Being responsible carries with it mental baggage, and Louis Vuitton it's not. Hard-wired into our belief system is the notion that, if something's good for us or for the environment, we'll sacrifice comfort, style or convenience. Not surprisingly, boutique hoteliers have largely limited their green initiatives to elective daily laundering of linens.
But the Proximity Hotel in Greensboro, N.C., puts an elegant end to the perception that going green detracts from the guest experience. Proximity and its Print Works Bistro are the nation's first hotel and restaurant to earn top certification – Platinum – from the U.S. Green Building Council's Leadership in Energy and Environmental Design (LEED).
"When we started the design process four years ago, I never would have believed that we could use 39 percent less energy and 33 percent less water without one iota of compromise in comfort or luxury and with minimal additional construction costs," says Dennis Quaintance, chief executive officer and chief design officer of Quaintance-Weaver Restaurants and Hotels, Proximity's parent company. "It's not easy, but it's not hard."
The hotel is new construction but with an adaptive-reuse aesthetic that echoes a 1930s textile mill. One hundred solar panels, covering 4,000 square feet of rooftop, are used to heat shower and dishwasher water. Water conservation, too, is paramount. Low-flow showerheads, toilets and faucet spigots put the hotel on track to use 2 million fewer gallons of water its first year, a $13,000 savings that exceeds its additional $7,000 in construction costs.
"We all took home showerheads to test during construction," says Angie Kenny, Quaintance-Weaver director of design and special projects. "We didn't want guests saying, 'The hotel's saving lots of water, but this shower really stinks.'"
Insulating guests from any glimmer of deprivation was one challenge; visually warming up eight floors of pre-cast concrete, metal frames and plasterboard, using low-VOC (volatile organic compounds) paints and stains, was another.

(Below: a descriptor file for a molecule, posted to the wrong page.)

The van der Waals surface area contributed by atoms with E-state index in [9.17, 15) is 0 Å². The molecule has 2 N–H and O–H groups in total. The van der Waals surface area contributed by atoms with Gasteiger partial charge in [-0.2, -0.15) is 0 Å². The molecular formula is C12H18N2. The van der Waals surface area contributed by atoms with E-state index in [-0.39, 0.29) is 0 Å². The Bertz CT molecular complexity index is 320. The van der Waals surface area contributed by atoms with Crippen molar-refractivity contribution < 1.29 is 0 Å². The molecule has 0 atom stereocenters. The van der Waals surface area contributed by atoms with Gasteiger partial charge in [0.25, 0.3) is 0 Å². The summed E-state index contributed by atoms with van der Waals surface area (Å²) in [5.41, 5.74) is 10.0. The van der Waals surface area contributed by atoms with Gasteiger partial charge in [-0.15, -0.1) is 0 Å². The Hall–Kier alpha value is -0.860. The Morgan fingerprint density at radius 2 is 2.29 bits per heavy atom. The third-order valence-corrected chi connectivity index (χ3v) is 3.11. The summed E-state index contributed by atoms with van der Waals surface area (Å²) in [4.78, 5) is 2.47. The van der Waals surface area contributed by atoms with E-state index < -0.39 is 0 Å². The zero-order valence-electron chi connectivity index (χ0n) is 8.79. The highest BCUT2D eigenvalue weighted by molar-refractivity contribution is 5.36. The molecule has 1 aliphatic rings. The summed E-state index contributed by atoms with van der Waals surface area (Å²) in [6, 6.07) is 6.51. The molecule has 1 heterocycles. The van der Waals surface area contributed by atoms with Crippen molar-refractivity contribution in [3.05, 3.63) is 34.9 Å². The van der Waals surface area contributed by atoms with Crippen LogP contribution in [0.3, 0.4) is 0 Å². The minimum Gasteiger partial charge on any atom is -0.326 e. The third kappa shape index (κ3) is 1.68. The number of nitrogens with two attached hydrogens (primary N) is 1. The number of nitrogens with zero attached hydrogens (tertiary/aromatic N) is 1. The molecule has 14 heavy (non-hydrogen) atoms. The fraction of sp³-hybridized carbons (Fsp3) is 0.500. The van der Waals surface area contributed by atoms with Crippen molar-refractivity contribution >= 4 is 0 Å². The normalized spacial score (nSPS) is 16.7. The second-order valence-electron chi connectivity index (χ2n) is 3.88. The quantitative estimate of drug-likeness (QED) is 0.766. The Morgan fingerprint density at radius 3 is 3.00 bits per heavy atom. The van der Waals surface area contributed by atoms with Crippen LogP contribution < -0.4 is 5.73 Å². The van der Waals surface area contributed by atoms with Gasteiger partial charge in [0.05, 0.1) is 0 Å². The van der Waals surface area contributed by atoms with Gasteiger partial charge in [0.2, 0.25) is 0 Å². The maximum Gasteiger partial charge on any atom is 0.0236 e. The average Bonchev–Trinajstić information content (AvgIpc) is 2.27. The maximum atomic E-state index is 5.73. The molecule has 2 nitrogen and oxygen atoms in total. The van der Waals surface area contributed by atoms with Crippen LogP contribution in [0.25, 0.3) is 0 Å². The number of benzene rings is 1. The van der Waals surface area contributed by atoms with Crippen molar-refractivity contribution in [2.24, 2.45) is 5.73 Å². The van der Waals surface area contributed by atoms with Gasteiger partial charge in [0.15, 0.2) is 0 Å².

"We wanted to soften up the architectural bones of the building," says Kenny. "It's a concrete skin on the outside, while the inside has exposed concrete, pipes in the ceilings of the corridors – a very industrial feel. Designers love the look of raw, exposed concrete, but to most people it appears cold, like a driveway or outdoor landscape wall."
Finishing the concrete in a rusty tobacco color with an aged patina set the tone for a 15-color palette, created by designer Bradshaw Ornell, characterized by deep browns, taupes, blacks, bronzes and mossy greens, the majority custom-mixed using Sherwin-Williams Harmony® no-VOC interior latex or Sherwin-Williams waterborne acrylic industrial coating Bond-Plex® for metal surfaces.
The hotel's abundant natural light offered little forgiveness for finishes. Guest-room windows measure 7 feet 4 inches square, and 97 percent of the hotel's regularly occupied spaces boast direct sight lines to the outdoors – a luxurious visual reminder that doing the right thing can be baggage-free.